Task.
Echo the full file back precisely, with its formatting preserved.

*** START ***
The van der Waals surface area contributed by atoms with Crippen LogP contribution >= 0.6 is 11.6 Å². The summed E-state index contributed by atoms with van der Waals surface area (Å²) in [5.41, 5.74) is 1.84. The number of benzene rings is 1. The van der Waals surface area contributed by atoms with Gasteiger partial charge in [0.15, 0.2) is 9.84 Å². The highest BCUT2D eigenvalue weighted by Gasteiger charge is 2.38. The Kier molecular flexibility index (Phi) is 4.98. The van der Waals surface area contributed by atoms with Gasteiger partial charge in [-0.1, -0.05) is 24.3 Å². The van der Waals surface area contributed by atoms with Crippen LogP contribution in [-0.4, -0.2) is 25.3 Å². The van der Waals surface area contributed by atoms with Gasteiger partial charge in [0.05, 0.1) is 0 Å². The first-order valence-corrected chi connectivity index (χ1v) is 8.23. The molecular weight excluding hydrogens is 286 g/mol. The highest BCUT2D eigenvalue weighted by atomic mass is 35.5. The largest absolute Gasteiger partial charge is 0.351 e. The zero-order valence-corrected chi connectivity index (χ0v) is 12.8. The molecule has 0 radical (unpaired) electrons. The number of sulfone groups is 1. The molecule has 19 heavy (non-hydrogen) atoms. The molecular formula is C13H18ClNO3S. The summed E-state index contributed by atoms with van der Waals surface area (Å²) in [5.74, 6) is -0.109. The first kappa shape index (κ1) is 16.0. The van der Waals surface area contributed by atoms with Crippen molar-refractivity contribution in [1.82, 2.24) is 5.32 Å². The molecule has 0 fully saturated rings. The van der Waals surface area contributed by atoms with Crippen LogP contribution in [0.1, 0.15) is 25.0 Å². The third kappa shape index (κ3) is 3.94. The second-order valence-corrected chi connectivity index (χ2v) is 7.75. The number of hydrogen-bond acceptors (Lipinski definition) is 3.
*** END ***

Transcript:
The van der Waals surface area contributed by atoms with Crippen LogP contribution >= 0.6 is 11.6 Å². The summed E-state index contributed by atoms with van der Waals surface area (Å²) in [5.41, 5.74) is 1.84. The number of benzene rings is 1. The van der Waals surface area contributed by atoms with Gasteiger partial charge in [0.15, 0.2) is 9.84 Å². The highest BCUT2D eigenvalue weighted by Gasteiger charge is 2.38. The Kier molecular flexibility index (Phi) is 4.98. The van der Waals surface area contributed by atoms with Gasteiger partial charge in [-0.1, -0.05) is 24.3 Å². The van der Waals surface area contributed by atoms with Crippen LogP contribution in [-0.4, -0.2) is 25.3 Å². The van der Waals surface area contributed by atoms with Gasteiger partial charge in [0.05, 0.1) is 0 Å². The first-order valence-corrected chi connectivity index (χ1v) is 8.23. The molecular weight excluding hydrogens is 286 g/mol. The highest BCUT2D eigenvalue weighted by atomic mass is 35.5. The largest absolute Gasteiger partial charge is 0.351 e. The zero-order valence-corrected chi connectivity index (χ0v) is 12.8. The molecule has 0 radical (unpaired) electrons. The number of sulfone groups is 1. The molecule has 19 heavy (non-hydrogen) atoms. The molecular formula is C13H18ClNO3S. The summed E-state index contributed by atoms with van der Waals surface area (Å²) in [5.74, 6) is -0.109. The first kappa shape index (κ1) is 16.0. The van der Waals surface area contributed by atoms with Crippen molar-refractivity contribution in [1.82, 2.24) is 5.32 Å². The molecule has 0 fully saturated rings. The van der Waals surface area contributed by atoms with Crippen LogP contribution in [0.1, 0.15) is 25.0 Å². The third kappa shape index (κ3) is 3.94. The second-order valence-corrected chi connectivity index (χ2v) is 7.75. The number of hydrogen-bond acceptors (Lipinski definition) is 3.